Coumadin-Induced Skin Necrosis

Janice M. Beitz, PhD, RN, CS, CNOR, CWOCN


Wounds. 2002;14(6) 

In This Article

Differential Diagnosis

Differential diagnosis is a challenge, as CISN may mimic multiple other conditions. Most affected patients have had a serious medical event and suffer from multiple chronic illnesses. CISN must be distinguished from purpura fulminans, necrotizing fasciitis, microembolization, pressure ulcers, breast cancer, calciphylaxis, pyoderma gangrenosum, venous gangrene, purple toe syndrome, heparin-induced skin necrosis, and cryofibrinogenemia.[12]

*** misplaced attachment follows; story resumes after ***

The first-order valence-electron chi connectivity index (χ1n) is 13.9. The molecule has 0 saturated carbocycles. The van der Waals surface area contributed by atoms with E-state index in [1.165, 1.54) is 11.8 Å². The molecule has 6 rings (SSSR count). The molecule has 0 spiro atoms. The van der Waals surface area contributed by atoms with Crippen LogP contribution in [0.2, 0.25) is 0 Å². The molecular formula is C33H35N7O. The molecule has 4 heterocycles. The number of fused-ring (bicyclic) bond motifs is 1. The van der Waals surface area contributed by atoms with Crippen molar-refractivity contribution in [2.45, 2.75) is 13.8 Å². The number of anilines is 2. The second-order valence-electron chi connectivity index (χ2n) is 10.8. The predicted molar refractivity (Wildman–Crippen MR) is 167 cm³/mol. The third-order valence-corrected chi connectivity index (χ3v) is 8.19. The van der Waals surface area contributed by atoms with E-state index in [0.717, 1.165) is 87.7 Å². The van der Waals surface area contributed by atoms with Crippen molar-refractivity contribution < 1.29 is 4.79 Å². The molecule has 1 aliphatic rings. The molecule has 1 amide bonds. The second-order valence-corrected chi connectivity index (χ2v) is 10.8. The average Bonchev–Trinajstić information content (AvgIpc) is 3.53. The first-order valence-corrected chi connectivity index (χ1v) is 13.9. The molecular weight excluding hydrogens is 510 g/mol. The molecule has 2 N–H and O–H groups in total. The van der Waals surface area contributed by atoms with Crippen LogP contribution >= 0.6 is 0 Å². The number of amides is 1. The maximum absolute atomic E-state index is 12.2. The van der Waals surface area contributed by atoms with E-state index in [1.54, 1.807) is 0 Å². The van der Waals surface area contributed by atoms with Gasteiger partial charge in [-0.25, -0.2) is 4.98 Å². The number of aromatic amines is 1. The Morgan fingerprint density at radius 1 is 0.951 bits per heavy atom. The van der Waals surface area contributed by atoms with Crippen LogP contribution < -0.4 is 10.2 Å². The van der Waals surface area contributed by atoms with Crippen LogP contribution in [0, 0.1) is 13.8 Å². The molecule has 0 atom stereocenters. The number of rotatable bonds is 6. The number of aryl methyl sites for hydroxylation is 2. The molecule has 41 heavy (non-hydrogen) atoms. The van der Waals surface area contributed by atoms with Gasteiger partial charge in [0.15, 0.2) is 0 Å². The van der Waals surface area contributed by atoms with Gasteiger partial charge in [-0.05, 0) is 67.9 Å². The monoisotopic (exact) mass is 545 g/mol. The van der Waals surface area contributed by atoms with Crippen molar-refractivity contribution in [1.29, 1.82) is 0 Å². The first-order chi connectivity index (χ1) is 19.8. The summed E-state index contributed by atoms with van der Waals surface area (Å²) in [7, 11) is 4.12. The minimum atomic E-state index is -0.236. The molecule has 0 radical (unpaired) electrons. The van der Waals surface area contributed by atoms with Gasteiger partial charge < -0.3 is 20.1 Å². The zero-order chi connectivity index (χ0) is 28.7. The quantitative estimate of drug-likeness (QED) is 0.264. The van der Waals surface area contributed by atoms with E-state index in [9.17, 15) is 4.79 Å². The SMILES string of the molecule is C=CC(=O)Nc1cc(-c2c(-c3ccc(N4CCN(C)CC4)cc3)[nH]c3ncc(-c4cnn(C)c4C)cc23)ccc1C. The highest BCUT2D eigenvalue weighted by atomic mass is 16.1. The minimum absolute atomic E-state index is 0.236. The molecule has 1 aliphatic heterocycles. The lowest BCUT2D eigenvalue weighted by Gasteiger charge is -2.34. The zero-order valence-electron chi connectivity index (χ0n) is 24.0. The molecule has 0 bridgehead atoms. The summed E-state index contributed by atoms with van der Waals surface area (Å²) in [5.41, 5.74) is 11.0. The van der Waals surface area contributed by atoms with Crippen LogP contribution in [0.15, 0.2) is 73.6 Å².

Differential diagnosis of CISN is complicated by the frequent occurrence of subcutaneous hemorrhage in patients on oral anticoagulants. Hemorrhagic complications, however, are not common early in the course of therapy and do not result in skin or tissue necrosis.[21]

Clinical history and cutaneous distribution may be of major assistance in distinguishing CISN from other conditions, because CISN lesions are difficult to distinguish histologically by biopsy. Biopsy results suggestive of CISN usually show fibrin and thrombi in small dermal vessels with no evidence of inflammatory infiltration.[13,21]


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